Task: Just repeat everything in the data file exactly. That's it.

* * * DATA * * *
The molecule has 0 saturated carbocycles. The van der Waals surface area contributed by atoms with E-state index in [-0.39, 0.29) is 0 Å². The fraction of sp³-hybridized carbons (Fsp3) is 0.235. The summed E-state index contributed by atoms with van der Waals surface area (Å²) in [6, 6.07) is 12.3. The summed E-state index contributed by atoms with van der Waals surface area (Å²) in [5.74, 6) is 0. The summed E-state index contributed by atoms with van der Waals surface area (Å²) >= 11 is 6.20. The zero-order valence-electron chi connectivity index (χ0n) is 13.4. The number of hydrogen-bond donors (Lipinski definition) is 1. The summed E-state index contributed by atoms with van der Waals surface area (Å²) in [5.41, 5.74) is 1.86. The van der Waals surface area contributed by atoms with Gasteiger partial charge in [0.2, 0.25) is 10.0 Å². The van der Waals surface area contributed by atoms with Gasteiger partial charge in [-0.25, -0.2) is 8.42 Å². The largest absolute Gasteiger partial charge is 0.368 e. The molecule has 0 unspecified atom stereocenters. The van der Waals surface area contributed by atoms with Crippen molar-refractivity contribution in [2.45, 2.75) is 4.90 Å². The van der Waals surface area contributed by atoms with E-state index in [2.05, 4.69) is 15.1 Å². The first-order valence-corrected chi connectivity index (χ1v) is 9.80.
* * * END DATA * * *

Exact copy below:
The molecule has 0 saturated carbocycles. The van der Waals surface area contributed by atoms with E-state index in [-0.39, 0.29) is 0 Å². The fraction of sp³-hybridized carbons (Fsp3) is 0.235. The summed E-state index contributed by atoms with van der Waals surface area (Å²) in [6, 6.07) is 12.3. The summed E-state index contributed by atoms with van der Waals surface area (Å²) in [5.74, 6) is 0. The summed E-state index contributed by atoms with van der Waals surface area (Å²) >= 11 is 6.20. The zero-order valence-electron chi connectivity index (χ0n) is 13.4. The number of hydrogen-bond donors (Lipinski definition) is 1. The summed E-state index contributed by atoms with van der Waals surface area (Å²) in [5.41, 5.74) is 1.86. The van der Waals surface area contributed by atoms with Gasteiger partial charge in [0.2, 0.25) is 10.0 Å². The van der Waals surface area contributed by atoms with Gasteiger partial charge in [-0.25, -0.2) is 8.42 Å². The largest absolute Gasteiger partial charge is 0.368 e. The molecule has 0 unspecified atom stereocenters. The van der Waals surface area contributed by atoms with Crippen molar-refractivity contribution in [2.45, 2.75) is 4.90 Å². The van der Waals surface area contributed by atoms with E-state index in [2.05, 4.69) is 15.1 Å². The first-order valence-corrected chi connectivity index (χ1v) is 9.80.